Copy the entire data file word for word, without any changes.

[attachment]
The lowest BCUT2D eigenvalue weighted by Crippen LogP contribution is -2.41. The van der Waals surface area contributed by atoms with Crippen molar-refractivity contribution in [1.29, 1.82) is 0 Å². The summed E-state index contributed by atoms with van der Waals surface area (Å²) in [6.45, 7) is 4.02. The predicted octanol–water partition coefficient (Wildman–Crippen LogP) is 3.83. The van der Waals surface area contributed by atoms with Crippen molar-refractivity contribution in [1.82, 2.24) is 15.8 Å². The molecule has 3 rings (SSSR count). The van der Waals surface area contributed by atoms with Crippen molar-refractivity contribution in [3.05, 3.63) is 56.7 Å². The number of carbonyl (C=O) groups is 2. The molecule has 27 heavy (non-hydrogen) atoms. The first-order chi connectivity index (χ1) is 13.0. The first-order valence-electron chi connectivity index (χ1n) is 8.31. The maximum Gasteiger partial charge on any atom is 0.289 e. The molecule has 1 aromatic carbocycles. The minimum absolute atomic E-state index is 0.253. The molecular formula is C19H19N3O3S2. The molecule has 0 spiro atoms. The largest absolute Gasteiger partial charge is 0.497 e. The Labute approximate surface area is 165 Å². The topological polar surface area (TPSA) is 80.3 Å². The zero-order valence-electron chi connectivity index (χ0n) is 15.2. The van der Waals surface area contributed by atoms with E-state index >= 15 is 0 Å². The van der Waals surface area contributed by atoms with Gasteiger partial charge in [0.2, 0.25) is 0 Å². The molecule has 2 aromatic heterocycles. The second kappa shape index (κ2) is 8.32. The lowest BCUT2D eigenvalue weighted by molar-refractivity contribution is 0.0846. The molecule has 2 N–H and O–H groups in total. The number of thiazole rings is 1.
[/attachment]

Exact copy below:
The lowest BCUT2D eigenvalue weighted by Crippen LogP contribution is -2.41. The van der Waals surface area contributed by atoms with Crippen molar-refractivity contribution in [1.29, 1.82) is 0 Å². The summed E-state index contributed by atoms with van der Waals surface area (Å²) in [6.45, 7) is 4.02. The predicted octanol–water partition coefficient (Wildman–Crippen LogP) is 3.83. The van der Waals surface area contributed by atoms with Crippen molar-refractivity contribution in [1.82, 2.24) is 15.8 Å². The molecule has 3 rings (SSSR count). The van der Waals surface area contributed by atoms with Crippen molar-refractivity contribution in [3.05, 3.63) is 56.7 Å². The number of carbonyl (C=O) groups is 2. The molecule has 27 heavy (non-hydrogen) atoms. The first-order chi connectivity index (χ1) is 13.0. The first-order valence-electron chi connectivity index (χ1n) is 8.31. The maximum Gasteiger partial charge on any atom is 0.289 e. The molecule has 1 aromatic carbocycles. The minimum absolute atomic E-state index is 0.253. The molecular formula is C19H19N3O3S2. The molecule has 0 spiro atoms. The largest absolute Gasteiger partial charge is 0.497 e. The Labute approximate surface area is 165 Å². The topological polar surface area (TPSA) is 80.3 Å². The zero-order valence-electron chi connectivity index (χ0n) is 15.2. The van der Waals surface area contributed by atoms with E-state index >= 15 is 0 Å². The van der Waals surface area contributed by atoms with Gasteiger partial charge in [0.2, 0.25) is 0 Å². The molecule has 2 aromatic heterocycles. The second kappa shape index (κ2) is 8.32. The lowest BCUT2D eigenvalue weighted by molar-refractivity contribution is 0.0846. The molecule has 2 N–H and O–H groups in total. The number of thiazole rings is 1.